Is your company at risk of falling foul to phishing scams?
The news today is saturated with stories about COVID-19. In turn, this has led to a massive increase in phishing attacks designed to exploit people’s fears and react in a knee-jerk manner.
Like many of us in isolation who are complying to social distancing, the criminals involved now have significantly more time on their hands; with this, they can now begin to exploit information bought months ago from hacks on websites and corporations. This may include your:
- Email address
- Street address
- All of the above
You may not even know that this information has been stolen in the past and it is only now coming to light as it is used in further phishing attacks. So, we’ve penned this article to help you spot and avoid taking the bait!
How can you spot a phishing email?
A few common themes:
When connected with Covid-19, phishing emails have so far tended to take the form of WHO alerts – maybe falsely claiming to link to a list of Coronavirus cases in your area.
Additionally, we are seeing more Health Alert emails coming through with experts from China offering links to download Safety Measures. This may also come in the form of SoAndSoCompany is taking precautions in the event of the virus outbreak and click here to view their policy.
These kinds of emails try to get a download going of malicious software in order to gain access to your machine or ask you to enter your email logins to gain access to systems under your control.
Look a little closer:
However, some attacks are slightly less easy to spot…
There are instances when more sophisticated emails may be more convincing than your usual attack. They may come from companies you have been dealing with – citing the correct information, the correct person involved and even certain information that might look logical. All except a phone number at the bottom.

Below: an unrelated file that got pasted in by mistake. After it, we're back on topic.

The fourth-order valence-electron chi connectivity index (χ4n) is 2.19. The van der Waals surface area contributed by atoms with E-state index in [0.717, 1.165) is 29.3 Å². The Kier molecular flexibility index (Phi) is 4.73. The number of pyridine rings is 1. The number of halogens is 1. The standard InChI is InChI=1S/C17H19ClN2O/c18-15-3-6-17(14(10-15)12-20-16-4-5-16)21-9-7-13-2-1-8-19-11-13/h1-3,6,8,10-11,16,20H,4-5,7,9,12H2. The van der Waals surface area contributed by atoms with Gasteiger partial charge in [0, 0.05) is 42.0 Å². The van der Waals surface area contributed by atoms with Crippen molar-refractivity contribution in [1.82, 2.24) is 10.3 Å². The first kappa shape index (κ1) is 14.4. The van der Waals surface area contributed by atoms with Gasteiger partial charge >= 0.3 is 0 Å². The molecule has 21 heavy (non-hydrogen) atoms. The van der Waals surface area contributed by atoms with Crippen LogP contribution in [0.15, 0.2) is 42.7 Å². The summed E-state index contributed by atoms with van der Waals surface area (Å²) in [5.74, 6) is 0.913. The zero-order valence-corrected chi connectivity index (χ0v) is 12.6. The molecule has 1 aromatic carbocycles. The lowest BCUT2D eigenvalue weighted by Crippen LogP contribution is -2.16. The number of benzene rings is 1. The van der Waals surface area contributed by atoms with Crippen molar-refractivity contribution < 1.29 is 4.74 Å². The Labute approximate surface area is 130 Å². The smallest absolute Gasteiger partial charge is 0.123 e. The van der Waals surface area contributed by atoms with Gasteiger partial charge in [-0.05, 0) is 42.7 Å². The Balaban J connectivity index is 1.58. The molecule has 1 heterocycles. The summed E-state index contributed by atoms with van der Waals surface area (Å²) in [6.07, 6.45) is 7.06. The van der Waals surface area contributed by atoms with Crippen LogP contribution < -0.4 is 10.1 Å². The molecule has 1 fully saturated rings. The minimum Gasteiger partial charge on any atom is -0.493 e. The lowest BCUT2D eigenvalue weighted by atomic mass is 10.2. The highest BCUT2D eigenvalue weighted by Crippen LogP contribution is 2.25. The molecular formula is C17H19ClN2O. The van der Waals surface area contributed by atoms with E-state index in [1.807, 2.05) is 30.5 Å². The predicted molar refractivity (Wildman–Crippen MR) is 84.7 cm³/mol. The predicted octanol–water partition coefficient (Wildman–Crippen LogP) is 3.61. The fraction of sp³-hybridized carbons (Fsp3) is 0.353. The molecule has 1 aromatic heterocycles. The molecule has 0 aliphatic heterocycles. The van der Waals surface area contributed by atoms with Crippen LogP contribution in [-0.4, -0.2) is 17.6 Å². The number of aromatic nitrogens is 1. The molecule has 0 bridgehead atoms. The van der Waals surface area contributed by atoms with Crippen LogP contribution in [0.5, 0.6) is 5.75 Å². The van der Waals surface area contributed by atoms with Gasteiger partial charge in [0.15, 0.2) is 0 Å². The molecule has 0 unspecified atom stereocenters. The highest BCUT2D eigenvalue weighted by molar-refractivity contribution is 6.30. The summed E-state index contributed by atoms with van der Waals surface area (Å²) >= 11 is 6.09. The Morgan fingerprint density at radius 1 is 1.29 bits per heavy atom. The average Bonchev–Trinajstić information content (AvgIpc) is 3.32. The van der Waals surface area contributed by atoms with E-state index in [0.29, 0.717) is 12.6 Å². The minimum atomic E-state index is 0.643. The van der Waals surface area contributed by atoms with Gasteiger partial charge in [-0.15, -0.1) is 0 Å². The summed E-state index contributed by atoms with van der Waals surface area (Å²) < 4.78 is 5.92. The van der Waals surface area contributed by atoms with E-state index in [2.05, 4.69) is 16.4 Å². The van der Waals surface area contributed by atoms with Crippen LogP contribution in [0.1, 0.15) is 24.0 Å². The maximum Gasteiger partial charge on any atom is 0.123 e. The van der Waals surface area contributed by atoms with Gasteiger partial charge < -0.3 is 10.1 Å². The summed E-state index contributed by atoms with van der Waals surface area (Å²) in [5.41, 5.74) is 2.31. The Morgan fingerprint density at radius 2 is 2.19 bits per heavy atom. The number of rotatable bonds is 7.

We have now seen 3 cases of the phone number for a company being changed and asking to call a London number. This is the hacker’s attempt at trying to get you to pass over information over the phone.
The most concerning phishing attack we are seeing are emails threatening to post personal information or false information to family, colleagues and friends unless they are paid within 24 hours.
Not all, but most, of these “Scare” emails are working on you being worried enough to just do as they ask without checking the language carefully and when you do check the language in the mail you find it is more a generic email rather than pointed to you.
Not taking the bait:
Phishing attacks are a real concern in a personal and professional manner. But how should you address this?
Here are a few tips for recognising and avoiding phishing emails:
- The email messages usually try to lure you into clicking on a link or providing personal information that can be used to commit fraud against you now or in the future.
- Beware of online requests for personal information. A coronavirus-themed email that seeks personal information like login information is a phishing scam. Legitimate government agencies won’t ask for that information. Never respond to the email with your personal data.
- Check the email address or link. You can inspect a link by hovering your mouse button over the URL to see where it leads. Sometimes, it’s obvious the web address is not legitimate. But keep in mind phishers can create links that closely resemble legitimate addresses. Delete the email immediately. An example is the use of @san-its.co.uk not @san-it.co.uk
- Watch for spelling and grammatical mistakes. If an email includes spelling, punctuation, and grammar errors, it’s likely a sign you’ve received a phishing email. Delete it.
- Look for generic greetings. Phishing emails are unlikely to use your name. Greetings like “Dear sir or madam” signal an email is not legitimate.
- Avoid emails that insist you act now. Phishing emails often try to create a sense of urgency or demand immediate action. The goal is to get you to click on a link and provide personal information — right now. Instead, delete the message.
Knowledge is key:
If you are concerned about your staff taking the bait of the latest phishing attacks, we recommend contacting them as soon as possible. This is a real concern, so it’s worth opening up the conversation as many attacks are easily avoidable.
If you have any further questions, you can also contact us.